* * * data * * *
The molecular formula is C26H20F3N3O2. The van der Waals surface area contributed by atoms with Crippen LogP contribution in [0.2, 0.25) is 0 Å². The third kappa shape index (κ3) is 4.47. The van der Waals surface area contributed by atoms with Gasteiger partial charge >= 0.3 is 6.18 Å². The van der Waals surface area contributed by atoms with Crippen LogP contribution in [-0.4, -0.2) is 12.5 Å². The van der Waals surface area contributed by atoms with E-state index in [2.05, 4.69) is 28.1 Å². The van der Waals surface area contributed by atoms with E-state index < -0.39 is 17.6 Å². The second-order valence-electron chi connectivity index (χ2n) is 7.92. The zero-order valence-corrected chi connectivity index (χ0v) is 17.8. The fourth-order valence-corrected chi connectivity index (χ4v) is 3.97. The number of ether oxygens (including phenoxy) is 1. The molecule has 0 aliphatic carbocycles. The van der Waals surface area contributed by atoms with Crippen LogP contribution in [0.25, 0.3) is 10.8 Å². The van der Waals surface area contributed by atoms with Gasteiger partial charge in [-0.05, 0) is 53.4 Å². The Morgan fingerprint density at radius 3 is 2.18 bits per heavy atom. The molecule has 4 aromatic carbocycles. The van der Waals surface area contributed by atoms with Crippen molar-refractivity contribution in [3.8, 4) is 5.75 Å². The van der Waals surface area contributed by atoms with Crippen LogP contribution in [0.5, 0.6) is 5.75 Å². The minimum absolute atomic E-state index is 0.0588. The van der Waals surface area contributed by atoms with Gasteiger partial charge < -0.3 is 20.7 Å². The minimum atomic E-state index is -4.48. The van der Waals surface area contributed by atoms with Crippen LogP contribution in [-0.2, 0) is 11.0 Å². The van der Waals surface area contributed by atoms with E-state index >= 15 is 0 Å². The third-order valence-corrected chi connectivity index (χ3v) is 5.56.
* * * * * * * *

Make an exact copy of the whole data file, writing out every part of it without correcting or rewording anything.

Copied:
The molecular formula is C26H20F3N3O2. The van der Waals surface area contributed by atoms with Crippen LogP contribution in [0.2, 0.25) is 0 Å². The third kappa shape index (κ3) is 4.47. The van der Waals surface area contributed by atoms with Gasteiger partial charge >= 0.3 is 6.18 Å². The van der Waals surface area contributed by atoms with Crippen LogP contribution in [-0.4, -0.2) is 12.5 Å². The van der Waals surface area contributed by atoms with E-state index in [2.05, 4.69) is 28.1 Å². The van der Waals surface area contributed by atoms with E-state index < -0.39 is 17.6 Å². The second-order valence-electron chi connectivity index (χ2n) is 7.92. The zero-order valence-corrected chi connectivity index (χ0v) is 17.8. The fourth-order valence-corrected chi connectivity index (χ4v) is 3.97. The number of ether oxygens (including phenoxy) is 1. The molecule has 0 aliphatic carbocycles. The van der Waals surface area contributed by atoms with Crippen LogP contribution in [0.25, 0.3) is 10.8 Å². The van der Waals surface area contributed by atoms with Gasteiger partial charge in [-0.05, 0) is 53.4 Å². The Morgan fingerprint density at radius 3 is 2.18 bits per heavy atom. The molecule has 4 aromatic carbocycles. The van der Waals surface area contributed by atoms with Crippen molar-refractivity contribution in [3.8, 4) is 5.75 Å². The van der Waals surface area contributed by atoms with Crippen LogP contribution in [0.5, 0.6) is 5.75 Å². The minimum absolute atomic E-state index is 0.0588. The van der Waals surface area contributed by atoms with Gasteiger partial charge < -0.3 is 20.7 Å². The minimum atomic E-state index is -4.48. The van der Waals surface area contributed by atoms with Crippen LogP contribution in [-0.2, 0) is 11.0 Å². The van der Waals surface area contributed by atoms with E-state index >= 15 is 0 Å². The third-order valence-corrected chi connectivity index (χ3v) is 5.56.